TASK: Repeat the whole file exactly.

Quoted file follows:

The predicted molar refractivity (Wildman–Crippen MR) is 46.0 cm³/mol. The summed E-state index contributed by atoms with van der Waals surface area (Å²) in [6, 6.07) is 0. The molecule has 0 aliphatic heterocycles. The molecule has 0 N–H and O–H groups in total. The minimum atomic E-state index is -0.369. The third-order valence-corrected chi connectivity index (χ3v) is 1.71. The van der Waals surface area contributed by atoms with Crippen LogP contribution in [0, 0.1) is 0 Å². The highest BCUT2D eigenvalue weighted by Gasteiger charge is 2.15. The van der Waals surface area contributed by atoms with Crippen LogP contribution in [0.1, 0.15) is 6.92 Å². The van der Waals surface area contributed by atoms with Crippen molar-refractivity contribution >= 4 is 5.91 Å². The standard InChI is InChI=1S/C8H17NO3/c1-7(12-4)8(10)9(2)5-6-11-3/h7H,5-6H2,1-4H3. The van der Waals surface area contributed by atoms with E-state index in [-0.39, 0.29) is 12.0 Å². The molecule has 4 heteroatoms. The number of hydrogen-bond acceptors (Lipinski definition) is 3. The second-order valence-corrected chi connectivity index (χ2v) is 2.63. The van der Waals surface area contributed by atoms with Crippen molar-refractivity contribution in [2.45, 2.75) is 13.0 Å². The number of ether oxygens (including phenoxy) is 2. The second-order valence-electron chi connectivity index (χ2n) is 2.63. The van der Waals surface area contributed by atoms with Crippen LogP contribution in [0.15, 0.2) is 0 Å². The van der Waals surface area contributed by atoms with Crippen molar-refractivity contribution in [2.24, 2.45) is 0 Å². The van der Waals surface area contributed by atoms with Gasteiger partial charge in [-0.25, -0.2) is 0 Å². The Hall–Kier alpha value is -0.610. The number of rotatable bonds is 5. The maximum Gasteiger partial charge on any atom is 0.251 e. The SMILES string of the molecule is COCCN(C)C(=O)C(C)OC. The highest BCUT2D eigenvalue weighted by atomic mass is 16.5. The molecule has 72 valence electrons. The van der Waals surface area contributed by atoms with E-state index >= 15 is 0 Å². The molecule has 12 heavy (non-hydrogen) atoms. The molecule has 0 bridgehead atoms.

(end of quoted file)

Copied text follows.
The predicted molar refractivity (Wildman–Crippen MR) is 46.0 cm³/mol. The summed E-state index contributed by atoms with van der Waals surface area (Å²) in [6, 6.07) is 0. The molecule has 0 aliphatic heterocycles. The molecule has 0 N–H and O–H groups in total. The minimum atomic E-state index is -0.369. The third-order valence-corrected chi connectivity index (χ3v) is 1.71. The van der Waals surface area contributed by atoms with Crippen LogP contribution in [0, 0.1) is 0 Å². The highest BCUT2D eigenvalue weighted by Gasteiger charge is 2.15. The van der Waals surface area contributed by atoms with Crippen LogP contribution in [0.1, 0.15) is 6.92 Å². The van der Waals surface area contributed by atoms with Crippen molar-refractivity contribution >= 4 is 5.91 Å². The standard InChI is InChI=1S/C8H17NO3/c1-7(12-4)8(10)9(2)5-6-11-3/h7H,5-6H2,1-4H3. The van der Waals surface area contributed by atoms with E-state index in [-0.39, 0.29) is 12.0 Å². The molecule has 4 heteroatoms. The number of hydrogen-bond acceptors (Lipinski definition) is 3. The second-order valence-corrected chi connectivity index (χ2v) is 2.63. The van der Waals surface area contributed by atoms with Crippen molar-refractivity contribution in [2.45, 2.75) is 13.0 Å². The number of ether oxygens (including phenoxy) is 2. The second-order valence-electron chi connectivity index (χ2n) is 2.63. The van der Waals surface area contributed by atoms with Crippen LogP contribution in [0.15, 0.2) is 0 Å². The van der Waals surface area contributed by atoms with Crippen molar-refractivity contribution in [2.24, 2.45) is 0 Å². The van der Waals surface area contributed by atoms with Gasteiger partial charge in [-0.25, -0.2) is 0 Å². The Hall–Kier alpha value is -0.610. The number of rotatable bonds is 5. The maximum Gasteiger partial charge on any atom is 0.251 e. The SMILES string of the molecule is COCCN(C)C(=O)C(C)OC. The highest BCUT2D eigenvalue weighted by atomic mass is 16.5. The molecule has 72 valence electrons. The van der Waals surface area contributed by atoms with E-state index >= 15 is 0 Å². The molecule has 12 heavy (non-hydrogen) atoms. The molecule has 0 bridgehead atoms.